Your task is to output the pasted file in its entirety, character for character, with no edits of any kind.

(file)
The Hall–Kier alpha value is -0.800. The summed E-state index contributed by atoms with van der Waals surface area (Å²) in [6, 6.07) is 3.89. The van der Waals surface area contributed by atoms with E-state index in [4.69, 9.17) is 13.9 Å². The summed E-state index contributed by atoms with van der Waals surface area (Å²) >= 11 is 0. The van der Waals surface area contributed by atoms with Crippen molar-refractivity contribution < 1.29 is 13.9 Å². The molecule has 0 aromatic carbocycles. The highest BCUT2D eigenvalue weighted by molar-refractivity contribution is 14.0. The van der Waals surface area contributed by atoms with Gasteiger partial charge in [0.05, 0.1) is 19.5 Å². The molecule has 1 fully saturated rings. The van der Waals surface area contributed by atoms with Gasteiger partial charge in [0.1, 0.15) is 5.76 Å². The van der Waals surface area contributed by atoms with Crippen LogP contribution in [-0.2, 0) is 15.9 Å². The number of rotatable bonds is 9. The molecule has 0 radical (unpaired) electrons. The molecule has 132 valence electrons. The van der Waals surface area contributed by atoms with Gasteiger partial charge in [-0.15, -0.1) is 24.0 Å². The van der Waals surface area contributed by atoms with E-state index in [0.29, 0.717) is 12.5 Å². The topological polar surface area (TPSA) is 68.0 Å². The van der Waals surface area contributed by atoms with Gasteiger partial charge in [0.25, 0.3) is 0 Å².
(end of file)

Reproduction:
The Hall–Kier alpha value is -0.800. The summed E-state index contributed by atoms with van der Waals surface area (Å²) in [6, 6.07) is 3.89. The van der Waals surface area contributed by atoms with E-state index in [4.69, 9.17) is 13.9 Å². The summed E-state index contributed by atoms with van der Waals surface area (Å²) >= 11 is 0. The van der Waals surface area contributed by atoms with Crippen molar-refractivity contribution < 1.29 is 13.9 Å². The molecule has 0 aromatic carbocycles. The highest BCUT2D eigenvalue weighted by molar-refractivity contribution is 14.0. The van der Waals surface area contributed by atoms with Gasteiger partial charge in [0.05, 0.1) is 19.5 Å². The molecule has 1 fully saturated rings. The van der Waals surface area contributed by atoms with Gasteiger partial charge in [0.1, 0.15) is 5.76 Å². The van der Waals surface area contributed by atoms with Crippen LogP contribution in [-0.2, 0) is 15.9 Å². The number of rotatable bonds is 9. The molecule has 0 radical (unpaired) electrons. The molecule has 132 valence electrons. The van der Waals surface area contributed by atoms with Gasteiger partial charge in [-0.15, -0.1) is 24.0 Å². The van der Waals surface area contributed by atoms with E-state index in [0.29, 0.717) is 12.5 Å². The topological polar surface area (TPSA) is 68.0 Å². The van der Waals surface area contributed by atoms with Gasteiger partial charge in [0.25, 0.3) is 0 Å².